The lawyers of the East African Community Secretary General have appealed a ruling in which five first instance division judges of the East African Court of Justice ruled that former East Africa Legislative Assembly Speaker Margaret Zziwa was eligible to give evidence in the case challenging her impeachment last year.
The Secretary General’s lawyers filed the notice of appeal on November 10, meaning Ms Zziwa will have to wait longer before the court hears the main case in which she is contesting her removal from the highest office of the regional parliament.
Hearing of the main case should have started on September 8, but the SG’s lawyers insisted that it was against the law for EALA members and workers to present evidence without permission from the Speaker, an argument the judges of the East African Court of Justice described as trial by ambush and delay of court proceedings.
Citing section 32 of the EALA Rules and Privileges Act, the SG’s lawyer Stephen Agaba argued that Ms Zziwa, the EALA clerk and any other MPs of the regional parliament interested in presenting evidence, must first get permission from current Speaker Daniel Kidega.
Respect for EALA minutes
“Neither the Speaker, nor any officer of the assembly shall be subject to the jurisdiction of any court in respect of the exercise of any power conferred on or vested in the Speaker or such officer under this Act,” Mr Agaba submitted.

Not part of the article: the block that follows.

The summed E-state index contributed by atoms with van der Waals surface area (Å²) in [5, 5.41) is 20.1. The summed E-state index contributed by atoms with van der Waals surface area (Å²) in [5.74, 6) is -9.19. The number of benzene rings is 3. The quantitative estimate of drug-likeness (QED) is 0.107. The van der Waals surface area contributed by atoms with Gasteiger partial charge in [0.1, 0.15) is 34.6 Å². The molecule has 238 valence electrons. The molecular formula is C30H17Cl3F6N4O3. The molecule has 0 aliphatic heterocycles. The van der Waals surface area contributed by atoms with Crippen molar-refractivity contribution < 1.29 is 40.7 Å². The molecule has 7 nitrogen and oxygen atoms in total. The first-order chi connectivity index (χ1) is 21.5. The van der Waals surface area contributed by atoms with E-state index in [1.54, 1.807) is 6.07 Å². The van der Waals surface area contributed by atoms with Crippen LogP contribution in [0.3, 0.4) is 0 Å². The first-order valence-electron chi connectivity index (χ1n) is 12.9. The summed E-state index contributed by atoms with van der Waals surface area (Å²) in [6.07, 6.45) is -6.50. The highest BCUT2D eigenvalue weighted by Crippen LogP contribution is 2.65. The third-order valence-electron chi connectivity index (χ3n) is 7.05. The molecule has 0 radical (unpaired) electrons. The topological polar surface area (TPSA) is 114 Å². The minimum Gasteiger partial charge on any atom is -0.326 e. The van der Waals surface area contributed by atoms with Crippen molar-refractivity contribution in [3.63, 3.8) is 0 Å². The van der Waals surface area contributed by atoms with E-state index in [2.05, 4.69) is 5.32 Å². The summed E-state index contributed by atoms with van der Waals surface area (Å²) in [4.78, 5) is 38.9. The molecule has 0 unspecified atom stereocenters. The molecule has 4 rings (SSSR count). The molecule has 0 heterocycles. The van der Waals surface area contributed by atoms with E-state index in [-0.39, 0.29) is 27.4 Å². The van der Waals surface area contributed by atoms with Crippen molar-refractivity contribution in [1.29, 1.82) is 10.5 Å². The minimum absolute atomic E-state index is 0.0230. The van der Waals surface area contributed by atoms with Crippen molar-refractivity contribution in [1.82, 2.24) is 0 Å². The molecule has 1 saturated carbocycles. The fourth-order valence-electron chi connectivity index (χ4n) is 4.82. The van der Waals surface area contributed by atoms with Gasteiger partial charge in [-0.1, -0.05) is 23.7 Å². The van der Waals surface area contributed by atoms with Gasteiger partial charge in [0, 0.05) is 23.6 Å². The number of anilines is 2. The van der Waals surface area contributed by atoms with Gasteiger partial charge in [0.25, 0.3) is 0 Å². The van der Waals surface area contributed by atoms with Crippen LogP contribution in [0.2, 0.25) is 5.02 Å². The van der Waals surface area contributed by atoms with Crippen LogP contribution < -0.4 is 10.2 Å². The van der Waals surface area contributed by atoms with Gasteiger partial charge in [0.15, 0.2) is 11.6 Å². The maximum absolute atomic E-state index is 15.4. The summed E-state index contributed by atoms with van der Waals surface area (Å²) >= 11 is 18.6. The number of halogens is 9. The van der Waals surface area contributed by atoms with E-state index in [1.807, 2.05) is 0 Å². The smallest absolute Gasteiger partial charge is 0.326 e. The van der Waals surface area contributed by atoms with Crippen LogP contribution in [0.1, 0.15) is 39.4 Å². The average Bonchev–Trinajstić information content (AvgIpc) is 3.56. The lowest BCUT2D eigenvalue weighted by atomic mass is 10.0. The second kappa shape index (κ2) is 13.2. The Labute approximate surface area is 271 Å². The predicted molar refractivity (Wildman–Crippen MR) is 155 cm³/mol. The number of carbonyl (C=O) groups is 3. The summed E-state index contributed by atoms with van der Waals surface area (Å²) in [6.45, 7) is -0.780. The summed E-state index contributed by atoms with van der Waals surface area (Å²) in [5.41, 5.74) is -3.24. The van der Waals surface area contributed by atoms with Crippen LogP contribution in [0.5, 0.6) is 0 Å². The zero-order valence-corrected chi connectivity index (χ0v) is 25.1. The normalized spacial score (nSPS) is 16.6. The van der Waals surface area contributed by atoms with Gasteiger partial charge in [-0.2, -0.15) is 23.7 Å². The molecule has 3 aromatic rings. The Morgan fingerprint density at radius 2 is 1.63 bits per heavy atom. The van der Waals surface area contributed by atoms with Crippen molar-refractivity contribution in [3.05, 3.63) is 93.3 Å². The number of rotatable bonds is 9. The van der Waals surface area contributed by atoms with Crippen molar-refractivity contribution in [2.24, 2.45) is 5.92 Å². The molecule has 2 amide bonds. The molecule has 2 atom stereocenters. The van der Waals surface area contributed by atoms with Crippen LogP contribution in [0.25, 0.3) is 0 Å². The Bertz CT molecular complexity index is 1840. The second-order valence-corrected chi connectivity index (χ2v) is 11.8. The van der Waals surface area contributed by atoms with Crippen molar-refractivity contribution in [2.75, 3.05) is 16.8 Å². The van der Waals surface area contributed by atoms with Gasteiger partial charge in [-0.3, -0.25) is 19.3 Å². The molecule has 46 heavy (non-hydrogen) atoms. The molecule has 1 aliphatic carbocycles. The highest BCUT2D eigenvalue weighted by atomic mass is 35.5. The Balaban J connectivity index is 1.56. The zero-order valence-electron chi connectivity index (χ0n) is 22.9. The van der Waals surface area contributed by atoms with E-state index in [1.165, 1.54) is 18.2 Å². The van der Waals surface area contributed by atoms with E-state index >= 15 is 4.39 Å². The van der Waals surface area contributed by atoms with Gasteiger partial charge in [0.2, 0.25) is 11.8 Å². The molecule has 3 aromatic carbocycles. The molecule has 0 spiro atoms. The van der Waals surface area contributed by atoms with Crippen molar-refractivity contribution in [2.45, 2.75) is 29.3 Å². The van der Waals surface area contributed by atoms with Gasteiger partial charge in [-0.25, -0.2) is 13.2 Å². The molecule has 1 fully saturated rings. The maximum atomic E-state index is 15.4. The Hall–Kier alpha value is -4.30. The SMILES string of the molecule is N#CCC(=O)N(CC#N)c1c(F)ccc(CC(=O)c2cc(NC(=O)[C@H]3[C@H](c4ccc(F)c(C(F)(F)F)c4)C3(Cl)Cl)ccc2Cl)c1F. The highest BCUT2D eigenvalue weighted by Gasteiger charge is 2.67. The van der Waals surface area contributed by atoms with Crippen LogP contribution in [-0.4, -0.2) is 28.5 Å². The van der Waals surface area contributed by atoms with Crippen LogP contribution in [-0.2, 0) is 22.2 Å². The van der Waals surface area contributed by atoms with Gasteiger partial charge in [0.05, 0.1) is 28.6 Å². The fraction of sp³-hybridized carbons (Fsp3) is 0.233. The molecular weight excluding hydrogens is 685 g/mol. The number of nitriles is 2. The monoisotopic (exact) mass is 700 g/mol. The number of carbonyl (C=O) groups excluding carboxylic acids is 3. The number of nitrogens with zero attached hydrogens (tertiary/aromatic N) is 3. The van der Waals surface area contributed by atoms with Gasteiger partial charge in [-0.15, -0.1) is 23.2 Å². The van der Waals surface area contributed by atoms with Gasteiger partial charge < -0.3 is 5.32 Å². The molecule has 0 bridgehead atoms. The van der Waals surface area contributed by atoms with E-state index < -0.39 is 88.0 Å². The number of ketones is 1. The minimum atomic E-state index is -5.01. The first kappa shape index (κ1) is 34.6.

He further argued that section 20 of the same rules bar any member or worker of the Assembly from giving evidence elsewhere in respect to minutes and records taken on behalf of EALA.
Although the court did not pronounce itself on the legality of this as it was not one of the questions under determination, the judges stated, in a November 6 ruling, that the clerk had been asked to personally appear before it with documentation related to the Zziwa case, and that failure to do so would be tantamount to contempt of court.
The EALA clerk is expected to be one of the star witnesses for Ms Zziwa, who contests the grounds of poor governance and leadership skills that led to her removal from office on December 2014.
Peter Muthuki, the mover of the impeachment motion, stated that the former speaker made unilateral decisions and abused the consensus requirement during commission meetings.